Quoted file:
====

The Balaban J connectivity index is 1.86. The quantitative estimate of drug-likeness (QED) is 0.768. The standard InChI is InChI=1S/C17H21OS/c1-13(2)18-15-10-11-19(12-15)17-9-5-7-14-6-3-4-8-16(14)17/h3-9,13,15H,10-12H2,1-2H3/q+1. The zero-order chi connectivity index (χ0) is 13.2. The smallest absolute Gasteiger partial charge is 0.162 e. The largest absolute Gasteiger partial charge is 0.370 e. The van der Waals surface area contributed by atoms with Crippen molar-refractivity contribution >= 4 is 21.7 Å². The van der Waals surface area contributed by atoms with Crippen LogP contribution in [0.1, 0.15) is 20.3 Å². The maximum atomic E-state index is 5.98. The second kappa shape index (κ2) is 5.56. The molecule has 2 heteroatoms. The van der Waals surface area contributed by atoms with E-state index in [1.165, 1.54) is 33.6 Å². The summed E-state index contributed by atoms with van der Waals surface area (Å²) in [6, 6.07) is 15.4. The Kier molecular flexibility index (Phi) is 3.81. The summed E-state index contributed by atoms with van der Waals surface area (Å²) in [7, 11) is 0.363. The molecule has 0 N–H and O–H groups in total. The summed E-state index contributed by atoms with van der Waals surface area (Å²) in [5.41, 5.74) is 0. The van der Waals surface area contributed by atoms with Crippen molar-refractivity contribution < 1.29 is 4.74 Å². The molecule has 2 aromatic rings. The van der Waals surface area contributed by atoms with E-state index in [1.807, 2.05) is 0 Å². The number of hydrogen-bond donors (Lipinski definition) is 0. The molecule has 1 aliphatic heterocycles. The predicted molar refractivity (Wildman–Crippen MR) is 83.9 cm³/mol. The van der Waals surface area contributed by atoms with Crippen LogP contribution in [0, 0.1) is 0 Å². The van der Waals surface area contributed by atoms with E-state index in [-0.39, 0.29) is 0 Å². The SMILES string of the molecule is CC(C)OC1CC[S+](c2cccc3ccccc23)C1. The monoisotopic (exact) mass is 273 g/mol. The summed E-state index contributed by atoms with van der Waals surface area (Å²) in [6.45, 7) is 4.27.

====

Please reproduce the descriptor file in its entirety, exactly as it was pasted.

The Balaban J connectivity index is 1.86. The quantitative estimate of drug-likeness (QED) is 0.768. The standard InChI is InChI=1S/C17H21OS/c1-13(2)18-15-10-11-19(12-15)17-9-5-7-14-6-3-4-8-16(14)17/h3-9,13,15H,10-12H2,1-2H3/q+1. The zero-order chi connectivity index (χ0) is 13.2. The smallest absolute Gasteiger partial charge is 0.162 e. The largest absolute Gasteiger partial charge is 0.370 e. The van der Waals surface area contributed by atoms with Crippen molar-refractivity contribution >= 4 is 21.7 Å². The van der Waals surface area contributed by atoms with Crippen LogP contribution in [0.1, 0.15) is 20.3 Å². The maximum atomic E-state index is 5.98. The second kappa shape index (κ2) is 5.56. The molecule has 2 heteroatoms. The van der Waals surface area contributed by atoms with E-state index in [1.165, 1.54) is 33.6 Å². The summed E-state index contributed by atoms with van der Waals surface area (Å²) in [6, 6.07) is 15.4. The Kier molecular flexibility index (Phi) is 3.81. The summed E-state index contributed by atoms with van der Waals surface area (Å²) in [7, 11) is 0.363. The molecule has 0 N–H and O–H groups in total. The summed E-state index contributed by atoms with van der Waals surface area (Å²) in [5.41, 5.74) is 0. The van der Waals surface area contributed by atoms with Crippen molar-refractivity contribution < 1.29 is 4.74 Å². The molecule has 2 aromatic rings. The van der Waals surface area contributed by atoms with E-state index in [1.807, 2.05) is 0 Å². The number of hydrogen-bond donors (Lipinski definition) is 0. The molecule has 1 aliphatic heterocycles. The predicted molar refractivity (Wildman–Crippen MR) is 83.9 cm³/mol. The van der Waals surface area contributed by atoms with Crippen LogP contribution in [0, 0.1) is 0 Å². The van der Waals surface area contributed by atoms with E-state index in [-0.39, 0.29) is 0 Å². The SMILES string of the molecule is CC(C)OC1CC[S+](c2cccc3ccccc23)C1. The monoisotopic (exact) mass is 273 g/mol. The summed E-state index contributed by atoms with van der Waals surface area (Å²) in [6.45, 7) is 4.27.